Debugging and consolidating multiple synthetic chromosomes reveals combinatorial genetic interactions

Yu Zhao, Camila Coelho, Amanda L. Hughes, Luciana Lazar-Stefanita, Sandy Yang, Aaron N. Brooks, Roy S.K. Walker, Weimin Zhang, Stephanie Lauer, Cindy Hernandez, Jitong Cai, Leslie A. Mitchell, Neta Agmon, Yue Shen, Joseph Sall, Viola Fanfani, Anavi Jalan, Jordan Rivera, Feng Xia Liang, Joel S. BaderGiovanni Stracquadanio, Lars M. Steinmetz, Yizhi Cai, Jef D. Boeke

Research output: Contribution to journalArticlepeer-review


The Sc2.0 project is building a eukaryotic synthetic genome from scratch. A major milestone has been achieved with all individual Sc2.0 chromosomes assembled. Here, we describe the consolidation of multiple synthetic chromosomes using advanced endoreduplication intercrossing with tRNA expression cassettes to generate a strain with 6.5 synthetic chromosomes. The 3D chromosome organization and transcript isoform profiles were evaluated using Hi-C and long-read direct RNA sequencing. We developed CRISPR Directed Biallelic URA3-assisted Genome Scan, or “CRISPR D-BUGS,” to map phenotypic variants caused by specific designer modifications, known as “bugs.” We first fine-mapped a bug in synthetic chromosome II (synII) and then discovered a combinatorial interaction associated with synIII and synX, revealing an unexpected genetic interaction that links transcriptional regulation, inositol metabolism, and tRNASerCGA abundance. Finally, to expedite consolidation, we employed chromosome substitution to incorporate the largest chromosome (synIV), thereby consolidating >50% of the Sc2.0 genome in one strain.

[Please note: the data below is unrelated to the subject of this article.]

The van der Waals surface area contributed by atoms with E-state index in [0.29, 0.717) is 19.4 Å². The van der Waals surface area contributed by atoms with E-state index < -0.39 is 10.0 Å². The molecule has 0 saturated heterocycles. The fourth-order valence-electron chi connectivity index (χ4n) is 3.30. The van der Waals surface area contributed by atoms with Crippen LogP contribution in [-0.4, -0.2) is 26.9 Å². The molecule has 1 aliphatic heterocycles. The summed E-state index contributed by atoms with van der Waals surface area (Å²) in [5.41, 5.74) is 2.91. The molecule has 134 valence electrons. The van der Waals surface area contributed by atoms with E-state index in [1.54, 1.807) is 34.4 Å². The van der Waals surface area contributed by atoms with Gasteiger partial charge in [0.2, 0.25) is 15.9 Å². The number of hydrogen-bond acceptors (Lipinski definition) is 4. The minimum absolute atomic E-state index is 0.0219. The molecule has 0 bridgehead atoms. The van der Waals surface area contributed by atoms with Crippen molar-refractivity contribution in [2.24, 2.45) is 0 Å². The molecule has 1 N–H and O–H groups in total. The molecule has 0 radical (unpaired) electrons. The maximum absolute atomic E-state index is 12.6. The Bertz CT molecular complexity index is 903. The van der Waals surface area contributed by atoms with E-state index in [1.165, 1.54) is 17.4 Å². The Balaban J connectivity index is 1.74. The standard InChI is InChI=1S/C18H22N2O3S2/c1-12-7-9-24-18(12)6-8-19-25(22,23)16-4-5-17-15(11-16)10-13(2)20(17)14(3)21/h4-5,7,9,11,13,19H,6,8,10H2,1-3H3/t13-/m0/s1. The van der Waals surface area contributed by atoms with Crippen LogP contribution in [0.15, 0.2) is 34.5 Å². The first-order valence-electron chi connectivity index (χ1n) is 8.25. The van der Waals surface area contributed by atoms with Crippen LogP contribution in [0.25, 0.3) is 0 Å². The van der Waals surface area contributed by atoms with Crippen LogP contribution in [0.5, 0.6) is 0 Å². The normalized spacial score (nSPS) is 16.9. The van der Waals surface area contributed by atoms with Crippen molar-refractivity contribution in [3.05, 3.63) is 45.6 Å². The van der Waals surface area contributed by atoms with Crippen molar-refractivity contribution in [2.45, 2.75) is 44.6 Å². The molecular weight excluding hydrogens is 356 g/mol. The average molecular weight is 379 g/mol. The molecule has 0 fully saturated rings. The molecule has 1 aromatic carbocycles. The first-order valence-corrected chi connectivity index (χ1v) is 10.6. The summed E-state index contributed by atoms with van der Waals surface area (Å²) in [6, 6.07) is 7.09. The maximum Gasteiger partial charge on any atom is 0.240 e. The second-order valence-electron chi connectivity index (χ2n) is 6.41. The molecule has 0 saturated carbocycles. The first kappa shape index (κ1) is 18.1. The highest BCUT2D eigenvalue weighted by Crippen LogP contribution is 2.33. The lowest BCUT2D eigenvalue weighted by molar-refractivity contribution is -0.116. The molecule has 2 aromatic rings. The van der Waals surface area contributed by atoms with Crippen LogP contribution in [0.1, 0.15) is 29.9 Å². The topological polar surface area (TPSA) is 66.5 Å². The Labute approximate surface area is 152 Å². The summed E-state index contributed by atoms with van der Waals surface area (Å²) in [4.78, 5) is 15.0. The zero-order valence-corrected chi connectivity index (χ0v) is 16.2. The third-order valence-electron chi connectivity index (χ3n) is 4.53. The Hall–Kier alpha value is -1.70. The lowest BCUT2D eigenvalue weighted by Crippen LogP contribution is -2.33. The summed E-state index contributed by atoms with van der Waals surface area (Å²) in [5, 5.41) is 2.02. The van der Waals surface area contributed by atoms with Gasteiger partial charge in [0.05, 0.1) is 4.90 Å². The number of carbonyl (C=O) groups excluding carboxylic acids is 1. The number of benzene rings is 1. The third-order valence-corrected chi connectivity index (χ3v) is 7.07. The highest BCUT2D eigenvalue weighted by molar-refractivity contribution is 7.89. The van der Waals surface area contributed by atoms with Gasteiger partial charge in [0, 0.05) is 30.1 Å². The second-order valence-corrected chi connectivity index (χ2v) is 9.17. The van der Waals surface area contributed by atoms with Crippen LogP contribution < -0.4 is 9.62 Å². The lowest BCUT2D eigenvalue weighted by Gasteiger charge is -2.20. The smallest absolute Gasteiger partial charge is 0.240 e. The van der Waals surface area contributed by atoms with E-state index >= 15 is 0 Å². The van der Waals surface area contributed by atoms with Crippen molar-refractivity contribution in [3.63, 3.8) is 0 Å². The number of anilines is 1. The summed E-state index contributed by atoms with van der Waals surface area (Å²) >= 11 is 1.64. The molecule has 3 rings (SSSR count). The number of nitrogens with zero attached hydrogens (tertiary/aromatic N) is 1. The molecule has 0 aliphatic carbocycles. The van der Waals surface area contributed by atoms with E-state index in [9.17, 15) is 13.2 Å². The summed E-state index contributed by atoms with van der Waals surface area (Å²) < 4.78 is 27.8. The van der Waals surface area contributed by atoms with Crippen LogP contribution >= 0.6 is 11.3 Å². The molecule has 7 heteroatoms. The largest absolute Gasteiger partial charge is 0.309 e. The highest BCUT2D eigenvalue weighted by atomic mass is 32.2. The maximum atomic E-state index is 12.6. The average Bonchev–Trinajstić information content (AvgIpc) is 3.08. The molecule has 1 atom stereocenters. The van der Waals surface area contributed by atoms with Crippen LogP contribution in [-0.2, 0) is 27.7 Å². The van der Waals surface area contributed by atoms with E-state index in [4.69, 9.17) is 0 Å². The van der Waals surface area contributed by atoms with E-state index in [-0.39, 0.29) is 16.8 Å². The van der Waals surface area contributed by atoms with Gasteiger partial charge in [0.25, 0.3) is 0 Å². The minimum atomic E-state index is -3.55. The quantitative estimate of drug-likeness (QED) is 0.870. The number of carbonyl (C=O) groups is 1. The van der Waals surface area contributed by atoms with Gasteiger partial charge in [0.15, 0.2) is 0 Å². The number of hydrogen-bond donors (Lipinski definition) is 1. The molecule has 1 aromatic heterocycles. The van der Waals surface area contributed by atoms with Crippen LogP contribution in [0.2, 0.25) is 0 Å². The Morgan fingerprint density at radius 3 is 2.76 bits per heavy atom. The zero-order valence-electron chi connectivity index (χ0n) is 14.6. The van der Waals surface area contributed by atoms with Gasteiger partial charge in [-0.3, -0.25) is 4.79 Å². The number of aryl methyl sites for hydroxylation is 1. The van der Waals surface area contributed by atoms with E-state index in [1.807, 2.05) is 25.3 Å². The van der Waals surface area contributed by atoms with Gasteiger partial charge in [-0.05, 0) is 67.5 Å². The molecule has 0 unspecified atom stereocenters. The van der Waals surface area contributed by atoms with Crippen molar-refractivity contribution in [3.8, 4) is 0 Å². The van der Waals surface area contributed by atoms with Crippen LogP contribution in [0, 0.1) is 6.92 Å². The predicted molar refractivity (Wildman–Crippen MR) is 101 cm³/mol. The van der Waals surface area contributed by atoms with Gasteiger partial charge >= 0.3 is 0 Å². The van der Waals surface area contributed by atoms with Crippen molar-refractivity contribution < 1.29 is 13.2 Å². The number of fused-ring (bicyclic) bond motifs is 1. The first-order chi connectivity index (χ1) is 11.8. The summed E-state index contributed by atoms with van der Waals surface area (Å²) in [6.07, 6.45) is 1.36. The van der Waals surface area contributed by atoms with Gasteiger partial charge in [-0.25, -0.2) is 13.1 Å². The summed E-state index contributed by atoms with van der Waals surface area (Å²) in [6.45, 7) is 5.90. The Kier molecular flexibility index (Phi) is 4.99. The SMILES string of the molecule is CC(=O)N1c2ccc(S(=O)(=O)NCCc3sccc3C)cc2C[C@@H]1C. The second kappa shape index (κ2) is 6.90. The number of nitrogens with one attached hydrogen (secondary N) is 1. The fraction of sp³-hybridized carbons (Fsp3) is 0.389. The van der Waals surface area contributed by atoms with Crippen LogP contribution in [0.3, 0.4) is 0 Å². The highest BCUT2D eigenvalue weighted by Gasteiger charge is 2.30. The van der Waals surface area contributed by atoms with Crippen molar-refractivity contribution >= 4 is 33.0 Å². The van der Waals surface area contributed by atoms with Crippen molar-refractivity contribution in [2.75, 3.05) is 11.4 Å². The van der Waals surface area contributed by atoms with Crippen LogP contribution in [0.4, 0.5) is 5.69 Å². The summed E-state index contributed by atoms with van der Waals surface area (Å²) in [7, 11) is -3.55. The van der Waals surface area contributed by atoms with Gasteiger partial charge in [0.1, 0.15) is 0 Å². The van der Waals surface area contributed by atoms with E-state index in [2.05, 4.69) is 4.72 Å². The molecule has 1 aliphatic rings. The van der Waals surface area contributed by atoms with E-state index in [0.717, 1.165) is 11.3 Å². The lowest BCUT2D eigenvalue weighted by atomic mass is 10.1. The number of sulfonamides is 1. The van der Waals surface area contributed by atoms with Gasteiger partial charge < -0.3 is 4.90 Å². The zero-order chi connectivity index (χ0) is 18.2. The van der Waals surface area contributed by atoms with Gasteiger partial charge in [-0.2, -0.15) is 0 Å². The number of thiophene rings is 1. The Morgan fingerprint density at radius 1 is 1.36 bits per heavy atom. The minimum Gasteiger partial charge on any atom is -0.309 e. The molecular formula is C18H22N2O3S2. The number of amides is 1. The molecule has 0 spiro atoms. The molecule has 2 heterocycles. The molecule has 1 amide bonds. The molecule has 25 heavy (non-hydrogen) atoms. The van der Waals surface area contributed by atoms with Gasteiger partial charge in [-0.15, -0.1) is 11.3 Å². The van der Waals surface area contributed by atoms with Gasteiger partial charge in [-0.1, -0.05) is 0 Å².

Original languageEnglish (US)
Pages (from-to)5220-5236.e16
Issue number24
StatePublished - Nov 22 2023


  • 3D organization
  • Sc2.0
  • chromosome substitution
  • combinatorial interactions
  • consolidation
  • synthetic chromosomes
  • transcript isoforms

ASJC Scopus subject areas

  • General Biochemistry, Genetics and Molecular Biology


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